The mass shooting that took place in Las Vegas, in which a man named Stephen Paddock open fire on a crowd at a country music concert, has mainly elicited expressions of shock and sympathy. However, as with most tragedies of this sort, what is now being called the Mandalay Massacre has brought out the ugly in some people. The expressions went beyond Hillary Clinton’s attempt to get political.

‘I hope only Trumptards died’

One person on Twitter identified as Ann#TheResistance, a school teacher no less, stated, “Lots of white people in Las Vegas at Route 21 watching Jason Aldean.

I hope only trumptards died.” Others suggested that the shooting was “karma” for Puerto Rico. Another tweet wondered rather snarkily whether President trump would say there were good people on both sides of the shooting.

CBS lawyer has no sympathy because country fans tend to be Republicans

Meanwhile, the Daily Caller is reporting that Hayley Geftman-Gold, described as a top legal executive for CBS, was disdainful of the people whom Paddock mowed down. The theory is that country music fans are often Republicans and Republicans are evil and deserve to die. The ghoulish sentiment seems to be related to the gun control issue. The people at the festival were all “Republican gun toters,” and so they got a good lesson being on the other end of a firearm.

When the elites come to hate the ordinary people

Elites, even in a democracy, have always tended to look down on the common folk, especially individuals who work with their hands, but even people in white collar jobs who did not go to the “right” schools or hold the approved opinions. The Mandalay Massacre suggests that some among America’s elite actually hate the ordinary folks in flyover country and are quite cool with them dying.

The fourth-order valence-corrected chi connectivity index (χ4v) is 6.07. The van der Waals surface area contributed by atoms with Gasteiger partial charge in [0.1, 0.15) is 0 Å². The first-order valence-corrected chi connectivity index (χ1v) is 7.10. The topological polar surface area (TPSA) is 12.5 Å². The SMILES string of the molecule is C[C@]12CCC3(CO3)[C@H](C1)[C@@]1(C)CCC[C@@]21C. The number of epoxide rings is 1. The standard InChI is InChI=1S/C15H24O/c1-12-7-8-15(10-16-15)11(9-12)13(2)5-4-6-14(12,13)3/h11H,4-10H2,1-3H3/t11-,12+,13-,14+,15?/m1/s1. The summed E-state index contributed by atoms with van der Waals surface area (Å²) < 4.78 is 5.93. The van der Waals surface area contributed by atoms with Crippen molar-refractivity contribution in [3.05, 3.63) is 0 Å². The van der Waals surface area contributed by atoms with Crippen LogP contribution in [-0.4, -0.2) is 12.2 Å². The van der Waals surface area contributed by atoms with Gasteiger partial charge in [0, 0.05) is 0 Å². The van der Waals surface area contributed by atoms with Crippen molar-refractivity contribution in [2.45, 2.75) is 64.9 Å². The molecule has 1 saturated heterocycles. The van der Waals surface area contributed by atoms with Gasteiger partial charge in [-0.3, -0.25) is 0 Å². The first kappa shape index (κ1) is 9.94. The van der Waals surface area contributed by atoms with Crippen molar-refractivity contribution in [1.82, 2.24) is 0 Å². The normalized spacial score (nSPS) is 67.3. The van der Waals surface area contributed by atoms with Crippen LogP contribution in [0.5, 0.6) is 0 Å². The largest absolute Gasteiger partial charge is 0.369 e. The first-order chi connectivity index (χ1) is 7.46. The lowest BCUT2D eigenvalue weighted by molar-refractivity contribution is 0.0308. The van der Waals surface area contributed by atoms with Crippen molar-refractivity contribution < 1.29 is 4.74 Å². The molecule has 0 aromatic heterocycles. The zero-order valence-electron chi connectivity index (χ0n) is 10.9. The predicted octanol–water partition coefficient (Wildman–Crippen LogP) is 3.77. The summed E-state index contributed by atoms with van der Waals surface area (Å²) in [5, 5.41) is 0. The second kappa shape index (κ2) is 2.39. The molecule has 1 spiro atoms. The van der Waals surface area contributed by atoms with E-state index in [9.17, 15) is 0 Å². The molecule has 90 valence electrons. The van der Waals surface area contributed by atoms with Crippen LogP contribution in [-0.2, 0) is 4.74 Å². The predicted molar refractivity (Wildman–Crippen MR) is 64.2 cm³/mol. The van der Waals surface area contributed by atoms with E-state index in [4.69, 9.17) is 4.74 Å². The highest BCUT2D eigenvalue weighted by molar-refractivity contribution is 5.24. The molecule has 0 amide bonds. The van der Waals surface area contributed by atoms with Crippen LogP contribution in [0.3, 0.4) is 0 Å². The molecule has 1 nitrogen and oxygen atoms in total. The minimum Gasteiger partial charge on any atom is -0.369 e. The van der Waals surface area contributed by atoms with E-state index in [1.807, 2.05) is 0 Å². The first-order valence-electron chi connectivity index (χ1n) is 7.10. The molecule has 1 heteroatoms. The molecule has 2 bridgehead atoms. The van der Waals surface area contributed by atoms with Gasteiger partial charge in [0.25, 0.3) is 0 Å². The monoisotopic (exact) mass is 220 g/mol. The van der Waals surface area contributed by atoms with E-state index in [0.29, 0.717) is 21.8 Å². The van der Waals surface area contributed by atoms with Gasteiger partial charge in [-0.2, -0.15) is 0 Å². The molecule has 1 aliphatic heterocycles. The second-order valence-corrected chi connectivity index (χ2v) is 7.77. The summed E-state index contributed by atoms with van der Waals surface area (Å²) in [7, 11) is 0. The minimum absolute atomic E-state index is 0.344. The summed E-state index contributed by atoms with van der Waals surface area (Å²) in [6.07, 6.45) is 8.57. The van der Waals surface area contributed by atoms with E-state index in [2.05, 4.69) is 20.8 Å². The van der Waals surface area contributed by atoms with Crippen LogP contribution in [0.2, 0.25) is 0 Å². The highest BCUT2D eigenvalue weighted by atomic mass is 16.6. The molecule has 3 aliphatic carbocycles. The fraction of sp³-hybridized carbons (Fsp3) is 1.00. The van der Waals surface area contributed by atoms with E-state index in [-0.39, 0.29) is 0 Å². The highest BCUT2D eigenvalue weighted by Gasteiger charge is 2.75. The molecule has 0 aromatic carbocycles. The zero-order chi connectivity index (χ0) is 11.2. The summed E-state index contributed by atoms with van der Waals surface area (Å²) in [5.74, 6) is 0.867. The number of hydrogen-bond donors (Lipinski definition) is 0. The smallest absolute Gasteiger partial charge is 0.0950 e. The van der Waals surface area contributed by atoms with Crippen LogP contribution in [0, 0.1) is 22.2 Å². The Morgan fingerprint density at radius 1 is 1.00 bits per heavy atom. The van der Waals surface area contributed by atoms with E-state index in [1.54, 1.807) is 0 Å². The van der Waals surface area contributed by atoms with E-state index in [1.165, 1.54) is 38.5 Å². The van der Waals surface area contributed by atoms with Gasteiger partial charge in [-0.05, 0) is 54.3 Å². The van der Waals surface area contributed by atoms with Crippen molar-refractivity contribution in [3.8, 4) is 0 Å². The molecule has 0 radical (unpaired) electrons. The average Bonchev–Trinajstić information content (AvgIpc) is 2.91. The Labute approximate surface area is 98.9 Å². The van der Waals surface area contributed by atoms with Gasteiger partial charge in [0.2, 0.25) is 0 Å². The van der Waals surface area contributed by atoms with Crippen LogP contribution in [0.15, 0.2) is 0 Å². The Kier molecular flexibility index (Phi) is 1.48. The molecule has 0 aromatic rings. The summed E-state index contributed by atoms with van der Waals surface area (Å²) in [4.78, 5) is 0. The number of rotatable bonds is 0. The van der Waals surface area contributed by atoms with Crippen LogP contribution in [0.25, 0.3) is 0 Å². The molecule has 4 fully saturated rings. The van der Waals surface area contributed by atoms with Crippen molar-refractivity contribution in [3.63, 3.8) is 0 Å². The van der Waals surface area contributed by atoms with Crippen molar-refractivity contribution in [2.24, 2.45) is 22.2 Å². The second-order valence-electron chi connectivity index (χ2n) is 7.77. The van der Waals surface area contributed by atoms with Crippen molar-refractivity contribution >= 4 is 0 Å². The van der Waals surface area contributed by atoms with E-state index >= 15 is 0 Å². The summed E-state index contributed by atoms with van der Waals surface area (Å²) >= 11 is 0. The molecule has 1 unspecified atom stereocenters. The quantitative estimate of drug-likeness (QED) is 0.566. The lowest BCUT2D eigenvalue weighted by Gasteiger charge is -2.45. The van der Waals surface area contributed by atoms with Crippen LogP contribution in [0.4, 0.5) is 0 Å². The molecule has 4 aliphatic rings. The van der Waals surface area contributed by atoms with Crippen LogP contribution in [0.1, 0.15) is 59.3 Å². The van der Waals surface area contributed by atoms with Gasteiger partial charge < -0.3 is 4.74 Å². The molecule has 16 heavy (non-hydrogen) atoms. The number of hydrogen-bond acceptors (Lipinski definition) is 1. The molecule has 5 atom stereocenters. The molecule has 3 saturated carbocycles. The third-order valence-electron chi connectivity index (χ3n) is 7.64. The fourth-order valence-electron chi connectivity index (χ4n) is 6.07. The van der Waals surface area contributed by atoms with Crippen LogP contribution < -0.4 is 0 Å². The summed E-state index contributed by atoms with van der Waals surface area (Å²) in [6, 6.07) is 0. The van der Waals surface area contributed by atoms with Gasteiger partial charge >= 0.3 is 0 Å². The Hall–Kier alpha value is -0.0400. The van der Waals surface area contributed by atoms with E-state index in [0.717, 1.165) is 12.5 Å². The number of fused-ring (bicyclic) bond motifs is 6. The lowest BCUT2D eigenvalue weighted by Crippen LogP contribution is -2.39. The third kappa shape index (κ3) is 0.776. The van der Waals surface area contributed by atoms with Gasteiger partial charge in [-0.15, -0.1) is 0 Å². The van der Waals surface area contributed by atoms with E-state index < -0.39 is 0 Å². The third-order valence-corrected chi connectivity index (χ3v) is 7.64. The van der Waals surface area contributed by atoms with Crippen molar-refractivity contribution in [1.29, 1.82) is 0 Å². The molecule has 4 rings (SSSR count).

The development, to the extent that it is widespread, is an ominous one.

In a constitutional republic, the power of the governing elites to wreak harm on people is limited. Due process has prevented a large amount of injustice.

However, if the opinions expressed above are common (and finding that out would be a useful exercise) among the media, educational, and political elite, the United States is in lots of trouble.

There is a thin line to wishing people one disdains were dead to trying to make that happen. The common folk, who still get to vote, are going to have to be vigilant and never before about who they allow to have power over them. The elites should be reminded that with authority goes responsibility. Expressing the wish that people should die because their politics are different is not responsible.